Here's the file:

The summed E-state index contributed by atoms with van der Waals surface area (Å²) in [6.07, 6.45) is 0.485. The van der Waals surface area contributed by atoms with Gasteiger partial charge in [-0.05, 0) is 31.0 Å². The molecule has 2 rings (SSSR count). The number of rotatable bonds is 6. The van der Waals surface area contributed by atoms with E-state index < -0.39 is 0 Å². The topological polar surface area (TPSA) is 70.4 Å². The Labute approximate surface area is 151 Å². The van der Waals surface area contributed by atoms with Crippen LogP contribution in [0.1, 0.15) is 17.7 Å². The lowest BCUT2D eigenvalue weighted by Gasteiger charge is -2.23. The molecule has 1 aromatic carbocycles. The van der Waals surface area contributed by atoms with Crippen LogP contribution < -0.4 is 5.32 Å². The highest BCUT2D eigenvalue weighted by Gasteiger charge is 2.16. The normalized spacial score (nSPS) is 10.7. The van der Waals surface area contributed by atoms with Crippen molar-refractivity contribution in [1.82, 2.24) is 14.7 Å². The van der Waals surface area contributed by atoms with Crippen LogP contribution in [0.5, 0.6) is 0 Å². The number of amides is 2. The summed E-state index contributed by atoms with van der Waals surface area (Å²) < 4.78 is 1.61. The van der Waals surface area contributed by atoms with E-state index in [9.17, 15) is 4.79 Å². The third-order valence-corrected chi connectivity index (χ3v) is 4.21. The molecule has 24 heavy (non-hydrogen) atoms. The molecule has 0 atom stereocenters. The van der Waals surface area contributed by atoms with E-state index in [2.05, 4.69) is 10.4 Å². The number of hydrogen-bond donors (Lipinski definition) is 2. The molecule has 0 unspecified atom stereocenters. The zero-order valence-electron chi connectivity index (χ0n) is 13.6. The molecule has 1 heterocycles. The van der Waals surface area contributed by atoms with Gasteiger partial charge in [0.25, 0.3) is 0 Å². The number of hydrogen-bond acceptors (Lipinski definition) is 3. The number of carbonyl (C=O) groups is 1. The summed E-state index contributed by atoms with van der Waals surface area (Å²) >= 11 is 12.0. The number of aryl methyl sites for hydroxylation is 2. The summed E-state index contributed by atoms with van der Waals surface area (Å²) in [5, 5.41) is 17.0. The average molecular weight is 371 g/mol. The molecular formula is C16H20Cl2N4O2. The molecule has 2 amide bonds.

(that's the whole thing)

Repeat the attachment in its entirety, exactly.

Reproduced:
The summed E-state index contributed by atoms with van der Waals surface area (Å²) in [6.07, 6.45) is 0.485. The van der Waals surface area contributed by atoms with Gasteiger partial charge in [-0.05, 0) is 31.0 Å². The molecule has 2 rings (SSSR count). The number of rotatable bonds is 6. The van der Waals surface area contributed by atoms with E-state index < -0.39 is 0 Å². The topological polar surface area (TPSA) is 70.4 Å². The Labute approximate surface area is 151 Å². The van der Waals surface area contributed by atoms with Crippen LogP contribution in [0.1, 0.15) is 17.7 Å². The lowest BCUT2D eigenvalue weighted by Gasteiger charge is -2.23. The molecule has 1 aromatic carbocycles. The van der Waals surface area contributed by atoms with Crippen LogP contribution < -0.4 is 5.32 Å². The highest BCUT2D eigenvalue weighted by Gasteiger charge is 2.16. The normalized spacial score (nSPS) is 10.7. The van der Waals surface area contributed by atoms with Crippen molar-refractivity contribution in [1.82, 2.24) is 14.7 Å². The van der Waals surface area contributed by atoms with Crippen LogP contribution in [0.5, 0.6) is 0 Å². The number of amides is 2. The summed E-state index contributed by atoms with van der Waals surface area (Å²) < 4.78 is 1.61. The van der Waals surface area contributed by atoms with E-state index in [9.17, 15) is 4.79 Å². The third-order valence-corrected chi connectivity index (χ3v) is 4.21. The molecule has 24 heavy (non-hydrogen) atoms. The molecule has 0 atom stereocenters. The van der Waals surface area contributed by atoms with E-state index in [2.05, 4.69) is 10.4 Å². The number of hydrogen-bond donors (Lipinski definition) is 2. The molecule has 0 unspecified atom stereocenters. The zero-order valence-electron chi connectivity index (χ0n) is 13.6. The molecule has 1 heterocycles. The van der Waals surface area contributed by atoms with Gasteiger partial charge in [0.25, 0.3) is 0 Å². The number of hydrogen-bond acceptors (Lipinski definition) is 3. The number of carbonyl (C=O) groups is 1. The summed E-state index contributed by atoms with van der Waals surface area (Å²) >= 11 is 12.0. The number of aryl methyl sites for hydroxylation is 2. The summed E-state index contributed by atoms with van der Waals surface area (Å²) in [5, 5.41) is 17.0. The average molecular weight is 371 g/mol. The molecular formula is C16H20Cl2N4O2. The molecule has 2 amide bonds.